Or does it matter more today? When you are exposed to one million times as many body and faces as the average person two thousand years ago, when beauty can be manufactured and sold and customized. When beauty is expected because if it’s not the norm, than at least you can buy it someplace. Does it mean more now to be called beautiful? And I do not mean in the context of the above, but when someone genuinely means what they say? Perhaps you will be hesitant in believing someone means it when they have already referred to their car, a photograph they just took, your earrings, a roast beef sandwhich, a photo of Kristen Stewart in a magazine, and a test score as beautiful but if you get to the point where you are convinced of their genuiness, does it mean that much more when you’re compared every moment with the all-pervading ‘beauty’?
Maybe it’s not that it mean more to either or the other, just something different of equal charm and weight. It’s interesting though to think about it. Yourself, a desert nomad who will encounter only one hundred different people in your lifetime. And you will never know your own face. “You’re beautiful.” Versus today, where you see yourself everywhere and your encounter several billion faces in the course of your lifetime, many many of which are prescribed as a beauty standard. “You’re beautiful.”
Where to begin? I guess I should say first that I have a “thing” for villains. Maybe it’s sympathy, or perhaps curiosity, or attraction or something else but what I absolutely know is that “it” is there and has been since I was a child. Ask Ma, she’ll tell you, I loved the villains, they were always my favorite, they were always the story or the character that kept me watching and thinking and wanting to know more.
As the story goes on, as the villain becomes increasingly villified as we progress, this curiosity, sympathy, this “thing” gains strength. After the hating is done, I am always left wondering. Because it always seemed more complex than a Disney movie made it out to be. You watched a movie as a kid and it was supossed to be clear cut wasn’t it? The stepmother is the evil villain and the princess is pure and good. I didn’t bite.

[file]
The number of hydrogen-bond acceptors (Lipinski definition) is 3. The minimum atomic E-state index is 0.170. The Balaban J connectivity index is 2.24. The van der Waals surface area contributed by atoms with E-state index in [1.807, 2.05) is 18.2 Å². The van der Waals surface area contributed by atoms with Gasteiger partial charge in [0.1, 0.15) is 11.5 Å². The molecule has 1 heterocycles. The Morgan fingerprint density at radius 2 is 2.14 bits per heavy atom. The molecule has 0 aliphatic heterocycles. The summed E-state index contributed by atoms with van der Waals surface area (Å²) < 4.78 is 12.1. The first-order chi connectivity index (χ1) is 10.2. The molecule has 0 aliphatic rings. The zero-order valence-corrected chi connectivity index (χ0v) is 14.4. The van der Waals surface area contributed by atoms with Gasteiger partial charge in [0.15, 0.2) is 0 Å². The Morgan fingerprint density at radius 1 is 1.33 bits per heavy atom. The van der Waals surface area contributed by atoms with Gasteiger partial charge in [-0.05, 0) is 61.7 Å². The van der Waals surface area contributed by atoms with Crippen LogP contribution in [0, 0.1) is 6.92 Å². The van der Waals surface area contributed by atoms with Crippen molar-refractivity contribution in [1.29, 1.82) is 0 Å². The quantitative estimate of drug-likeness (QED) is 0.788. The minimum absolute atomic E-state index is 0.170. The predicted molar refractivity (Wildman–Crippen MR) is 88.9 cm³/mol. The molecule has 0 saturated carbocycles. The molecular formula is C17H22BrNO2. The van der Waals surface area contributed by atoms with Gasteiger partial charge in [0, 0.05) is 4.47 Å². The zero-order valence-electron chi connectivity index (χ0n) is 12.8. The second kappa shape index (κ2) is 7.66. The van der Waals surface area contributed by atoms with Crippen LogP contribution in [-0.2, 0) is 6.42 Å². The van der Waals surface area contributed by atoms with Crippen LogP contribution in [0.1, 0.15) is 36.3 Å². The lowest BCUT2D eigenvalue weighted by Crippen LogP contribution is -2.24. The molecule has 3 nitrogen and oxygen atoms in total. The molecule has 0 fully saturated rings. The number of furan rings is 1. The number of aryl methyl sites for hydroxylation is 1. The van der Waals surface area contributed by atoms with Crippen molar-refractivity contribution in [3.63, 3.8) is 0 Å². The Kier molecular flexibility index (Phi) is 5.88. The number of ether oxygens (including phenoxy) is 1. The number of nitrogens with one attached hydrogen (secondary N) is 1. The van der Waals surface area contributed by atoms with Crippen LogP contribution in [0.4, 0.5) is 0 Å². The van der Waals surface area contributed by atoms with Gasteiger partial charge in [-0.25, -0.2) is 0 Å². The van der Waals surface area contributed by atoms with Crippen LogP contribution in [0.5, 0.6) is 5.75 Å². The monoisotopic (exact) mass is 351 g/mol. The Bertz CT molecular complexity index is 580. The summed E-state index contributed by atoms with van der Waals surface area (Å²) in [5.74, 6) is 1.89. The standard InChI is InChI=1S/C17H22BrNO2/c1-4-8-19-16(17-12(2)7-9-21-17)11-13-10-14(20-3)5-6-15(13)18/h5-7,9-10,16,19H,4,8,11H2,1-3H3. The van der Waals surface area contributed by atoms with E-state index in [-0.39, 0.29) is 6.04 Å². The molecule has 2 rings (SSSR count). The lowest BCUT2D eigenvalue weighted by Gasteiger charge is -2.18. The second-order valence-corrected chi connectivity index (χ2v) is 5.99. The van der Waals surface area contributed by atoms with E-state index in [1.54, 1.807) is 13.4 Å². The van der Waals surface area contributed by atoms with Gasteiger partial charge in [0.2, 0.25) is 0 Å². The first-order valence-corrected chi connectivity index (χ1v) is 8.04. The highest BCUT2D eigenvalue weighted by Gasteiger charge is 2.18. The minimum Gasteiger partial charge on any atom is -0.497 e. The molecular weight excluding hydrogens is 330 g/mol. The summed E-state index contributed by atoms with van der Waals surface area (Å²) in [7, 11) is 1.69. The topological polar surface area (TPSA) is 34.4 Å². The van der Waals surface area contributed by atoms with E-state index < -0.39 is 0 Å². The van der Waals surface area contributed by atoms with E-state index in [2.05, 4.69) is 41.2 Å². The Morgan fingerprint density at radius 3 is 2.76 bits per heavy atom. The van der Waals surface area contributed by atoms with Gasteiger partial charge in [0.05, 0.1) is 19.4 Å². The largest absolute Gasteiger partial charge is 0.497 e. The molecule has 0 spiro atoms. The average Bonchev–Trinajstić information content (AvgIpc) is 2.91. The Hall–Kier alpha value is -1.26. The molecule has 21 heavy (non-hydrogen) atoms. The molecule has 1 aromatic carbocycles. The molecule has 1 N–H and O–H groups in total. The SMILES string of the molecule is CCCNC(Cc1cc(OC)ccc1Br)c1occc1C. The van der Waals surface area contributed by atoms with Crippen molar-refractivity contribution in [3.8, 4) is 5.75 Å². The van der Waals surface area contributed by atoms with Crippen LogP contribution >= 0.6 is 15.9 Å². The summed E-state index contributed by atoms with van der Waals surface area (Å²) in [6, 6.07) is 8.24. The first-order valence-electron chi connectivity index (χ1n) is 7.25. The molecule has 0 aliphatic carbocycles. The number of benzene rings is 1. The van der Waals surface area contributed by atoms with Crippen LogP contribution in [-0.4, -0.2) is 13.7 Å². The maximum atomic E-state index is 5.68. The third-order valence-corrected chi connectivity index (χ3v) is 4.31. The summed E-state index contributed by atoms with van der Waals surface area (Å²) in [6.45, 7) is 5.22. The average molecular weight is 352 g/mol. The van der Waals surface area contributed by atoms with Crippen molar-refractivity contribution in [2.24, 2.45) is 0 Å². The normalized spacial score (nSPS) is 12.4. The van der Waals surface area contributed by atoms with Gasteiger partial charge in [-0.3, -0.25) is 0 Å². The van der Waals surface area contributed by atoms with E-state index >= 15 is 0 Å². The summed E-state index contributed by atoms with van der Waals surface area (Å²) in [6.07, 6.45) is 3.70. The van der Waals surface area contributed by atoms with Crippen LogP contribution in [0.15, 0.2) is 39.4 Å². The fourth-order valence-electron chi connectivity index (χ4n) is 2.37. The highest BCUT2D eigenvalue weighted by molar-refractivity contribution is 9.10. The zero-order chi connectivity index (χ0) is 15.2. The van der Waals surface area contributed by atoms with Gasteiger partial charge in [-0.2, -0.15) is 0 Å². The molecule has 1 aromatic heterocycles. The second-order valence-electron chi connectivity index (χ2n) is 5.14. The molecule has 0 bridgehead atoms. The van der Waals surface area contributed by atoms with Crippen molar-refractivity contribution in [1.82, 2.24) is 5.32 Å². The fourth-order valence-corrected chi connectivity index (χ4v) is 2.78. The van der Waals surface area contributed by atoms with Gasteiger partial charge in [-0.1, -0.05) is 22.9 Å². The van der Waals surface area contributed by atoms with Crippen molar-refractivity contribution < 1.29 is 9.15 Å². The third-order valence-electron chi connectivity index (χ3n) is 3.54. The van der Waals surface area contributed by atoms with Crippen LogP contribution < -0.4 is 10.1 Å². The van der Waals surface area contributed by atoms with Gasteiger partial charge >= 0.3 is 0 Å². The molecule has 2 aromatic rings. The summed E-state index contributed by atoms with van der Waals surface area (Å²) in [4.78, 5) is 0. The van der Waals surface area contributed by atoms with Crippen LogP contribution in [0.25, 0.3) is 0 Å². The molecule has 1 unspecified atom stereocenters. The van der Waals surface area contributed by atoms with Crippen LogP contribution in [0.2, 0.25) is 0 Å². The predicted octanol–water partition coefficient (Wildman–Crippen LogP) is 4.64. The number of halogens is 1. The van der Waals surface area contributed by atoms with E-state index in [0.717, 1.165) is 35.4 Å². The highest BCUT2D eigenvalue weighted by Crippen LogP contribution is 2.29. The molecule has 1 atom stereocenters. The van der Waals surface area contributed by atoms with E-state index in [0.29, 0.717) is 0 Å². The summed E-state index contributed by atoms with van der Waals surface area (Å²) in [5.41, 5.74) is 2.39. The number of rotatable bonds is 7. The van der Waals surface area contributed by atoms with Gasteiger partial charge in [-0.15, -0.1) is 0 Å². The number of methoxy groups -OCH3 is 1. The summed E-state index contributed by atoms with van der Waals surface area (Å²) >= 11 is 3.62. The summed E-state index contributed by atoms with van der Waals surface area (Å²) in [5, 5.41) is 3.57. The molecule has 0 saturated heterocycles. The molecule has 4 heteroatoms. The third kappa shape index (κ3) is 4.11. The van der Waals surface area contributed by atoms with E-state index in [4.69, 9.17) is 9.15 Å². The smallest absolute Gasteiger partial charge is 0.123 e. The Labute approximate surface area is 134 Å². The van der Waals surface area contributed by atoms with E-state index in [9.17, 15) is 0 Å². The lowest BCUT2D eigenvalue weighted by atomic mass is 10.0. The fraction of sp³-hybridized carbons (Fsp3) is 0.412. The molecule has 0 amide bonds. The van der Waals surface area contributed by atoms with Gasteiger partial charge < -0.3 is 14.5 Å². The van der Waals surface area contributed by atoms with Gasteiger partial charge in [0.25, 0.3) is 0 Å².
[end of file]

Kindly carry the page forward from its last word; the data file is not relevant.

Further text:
The first problem with trying to sedate me with character lables was that I read, even then as a kid, and in the days before I read short stories or lit, I was reading history and fairytales. And even today I read them. And even thought the folklore was typically cautionary, and the so-called villain typically vanquished in the end, the who is good versus who is bad did not divide so evenly.
Take Little Snow White (or Snow White, or recently, Snow White and the Huntsman). In the Grimm Brothers’ telling, the stepmother is truly an evil witch hellbent with envy. There really is no upside to her. The huntsman, who plays a much smaller role than in the film currently playing, does allow her to live after he finds her, but hold up! Okay, maybe you can forgive him for having hunted her down in the first place, since he repented when he came face to face with Snow White, but he allowed this seven-year-old girl (that’s how old she is in the original story) to wander off into the woods on her own!
And what about Snow White? An innocent victim surely but nonetheless still such a dumb…nice word, ahh, naive…’nother nice word, ahh, sweetiepie, that she continuously answers the door for whichever vendor the evil stepmother has disguised herself as that particular day, even though it happens three times and the dwarves warned her about it. She had enough wits at 7 years old to runaway and find a place to stay but as an adolescent she can’t even be cautionary about answering the door and taking things from strangers when she was just the victim of an attempted assasination the day before?
And the prince who abruptly comes along to save her? Total necrophiliac, and that’s all I have to say about him.